What do Muslims think about ISKCON?

Hare Krishna in Germany

In Cologne's largest shopping street, visitors are amazed. You see women dressed in saris, men with shaven heads and a brightly decorated carriage on which there is an image of the Hindu god Vishnu, who is also called Jagannath or Krishna. The deity is dragged through the streets by its followers at the Ratha Yatra, the chariot festival. The procession is accompanied by drummers and repeatedly by the Sanskrit mantra chant "Hare Krishna, Hare, Hare Hare Rama ....". The inhabitants of the multicultural city of Cologne are open to the Ratha Yatra festival and the religions of the Indian subcontinent: "We need more spirituality in this world," says a visitor to the Wagenfest.

Spirituality and strict rules

The members of the "Hare Krishna Movement" also want to achieve more spirituality. This religion is a branch of Hinduism in which the Hindu god Krishna is worshiped. It was founded by the Indian Abhay Charan Bhaktivedanta Swami Prabhupda in 1966 and came to Europe from the USA. The official name for the movement is "International Society for Krishna-Consciousness", or ISKCON for short. At that time, one saw the followers, wrapped in orange robes and shaven, often in shopping streets. Singing and drumming they tried to recruit members. Nowadays they tend to be withdrawn. Experts assume that ISKCON has over 400 full members in Germany, but significantly more sympathizers. The full members live in temples and have to obey strict rules. Kemal Ajlan, who calls himself Keshava, is President of the Gauradesh Temple in Cologne and explains that chanting, for example, singing and meditating together, starts at half past four in the morning and lasts until nine.

Hare Krishna Temple in Cologne

The five permanent members of the temple then go about their normal activities in the home. Such as cleaning or kitchen work. Some also work outside the center. Keshava, for example, works in the promotion department of a manufacturer of organic products. All Hare Krishna followers are vegetarians. They assume that slaughtering an animal and consuming that meat also leads to violence. The plant-based meals cooked in the Gauradesh Temple kitchen are popular outside as well. The temple operates a catering for private kindergartens in Cologne. The association is financed through this income, membership fees and donations.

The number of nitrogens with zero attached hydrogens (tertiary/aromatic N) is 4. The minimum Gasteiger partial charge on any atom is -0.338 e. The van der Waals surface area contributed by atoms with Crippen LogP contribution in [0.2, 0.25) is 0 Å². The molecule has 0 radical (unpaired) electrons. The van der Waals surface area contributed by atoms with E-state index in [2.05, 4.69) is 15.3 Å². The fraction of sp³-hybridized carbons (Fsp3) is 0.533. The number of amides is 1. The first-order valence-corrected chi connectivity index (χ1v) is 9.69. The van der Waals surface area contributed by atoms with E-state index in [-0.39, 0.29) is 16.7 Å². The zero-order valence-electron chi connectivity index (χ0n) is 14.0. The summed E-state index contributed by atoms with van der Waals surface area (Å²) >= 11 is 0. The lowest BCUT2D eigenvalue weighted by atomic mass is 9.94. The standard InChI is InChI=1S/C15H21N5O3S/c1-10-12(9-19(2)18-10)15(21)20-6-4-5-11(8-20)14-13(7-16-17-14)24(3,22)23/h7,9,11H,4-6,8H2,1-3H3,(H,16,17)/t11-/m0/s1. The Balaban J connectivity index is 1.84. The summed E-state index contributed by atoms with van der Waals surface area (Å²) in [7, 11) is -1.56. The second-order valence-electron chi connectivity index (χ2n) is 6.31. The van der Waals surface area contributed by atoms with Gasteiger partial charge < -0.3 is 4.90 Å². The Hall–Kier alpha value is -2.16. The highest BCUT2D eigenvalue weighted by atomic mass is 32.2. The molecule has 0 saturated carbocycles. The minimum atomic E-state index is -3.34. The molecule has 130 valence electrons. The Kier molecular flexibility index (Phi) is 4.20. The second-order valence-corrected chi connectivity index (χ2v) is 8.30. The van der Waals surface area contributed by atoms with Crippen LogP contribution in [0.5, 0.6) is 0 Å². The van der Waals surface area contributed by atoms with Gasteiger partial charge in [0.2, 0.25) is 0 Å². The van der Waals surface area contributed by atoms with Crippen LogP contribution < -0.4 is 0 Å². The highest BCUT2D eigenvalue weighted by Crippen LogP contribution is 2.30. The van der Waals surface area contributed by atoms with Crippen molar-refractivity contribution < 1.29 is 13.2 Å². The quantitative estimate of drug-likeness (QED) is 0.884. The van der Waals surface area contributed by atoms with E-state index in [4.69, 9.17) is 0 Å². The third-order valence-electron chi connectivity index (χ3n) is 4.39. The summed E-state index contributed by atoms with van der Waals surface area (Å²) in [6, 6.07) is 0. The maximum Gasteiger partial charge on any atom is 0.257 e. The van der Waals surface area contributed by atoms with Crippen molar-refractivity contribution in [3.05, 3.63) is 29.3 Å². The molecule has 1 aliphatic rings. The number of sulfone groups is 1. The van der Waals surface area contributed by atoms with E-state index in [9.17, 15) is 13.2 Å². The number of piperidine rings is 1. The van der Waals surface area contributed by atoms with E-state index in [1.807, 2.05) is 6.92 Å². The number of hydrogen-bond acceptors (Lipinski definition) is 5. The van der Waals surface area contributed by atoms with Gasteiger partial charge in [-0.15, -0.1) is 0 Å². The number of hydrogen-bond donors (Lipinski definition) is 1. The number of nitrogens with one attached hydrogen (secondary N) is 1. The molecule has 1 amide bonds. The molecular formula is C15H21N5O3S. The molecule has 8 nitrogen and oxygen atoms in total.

From Islam to the Hare Krishna religion

Temple President Keshava

The 36-year-old Kemal Ajlan, aka Keshava, has Turkish roots and was born a Muslim. At the age of 21 he got his first impressions of the Hare Krishna philosophy through a book. He became completely convinced of the teaching in 1996 at the Ratha Yatra Festival in Berlin. He was particularly fascinated by the mercy that emanated from the main Indian god Vishnu. He liked that this god had a personality and was also represented in pictures. However, his parents were initially unable to accept their son's new religion. His mother was particularly bothered by the fact that there are images of God, in the case of Vishnu. In Islam this is blasphemy.

In the meantime the waves have calmed down and Keshava's mother even sees parallels to Islam in the Hare Krishna religion. Because many of the laws are similar. For example, the prohibition of certain stimulants - such as alcohol, drugs or even gambling. Also that God is omnipotent and one should lead a godly life is a parallel.

No more sect

Today there are over 300 Krishna Consciousness Society centers around the world. In Germany, however, there are no more followers than in the 1960s or 1970s, because many people saw - and still see - a sect in the movement. Some of the reasons were the long repetitions of the mantras, which were supposed to be mind altering. In the meantime, however, these claims have been refuted. The image of Hare Krishna followers also suffered from reports of sexual assault in the 1960s and 1970s.

Michael Utsch: The Hare Krishna movement has reformed

"However, the movement has reformed and is no longer referred to as a sect," says Michael Utsch from the Evangelical Central Office for Worldview Issues in Berlin. Nevertheless, he is skeptical that the Hare Krishnas are getting more and more popular in western countries and says: "The idea of ​​developing a Krishna consciousness through certain meditation techniques may be a life goal for certain chosen ones Society is viewed - I think it's utopian. "

Members of all faiths are always welcome in the ISKCON Association Cologne. An interreligious dialogue is being sought here. In addition to preaching activities at schools and universities, ISKCON works with various universities. The University of Wales in Lampeter even offers the Vaishnava Theology course, a major branch of Hinduism, together with the association. The main goal of the Hare Krishna followers in Cologne is to be a good point of contact through their temple for those who are looking for an established source for more spirituality.

Author: Christina Beyert
Editing: Klaus Krämer / Sabine Faber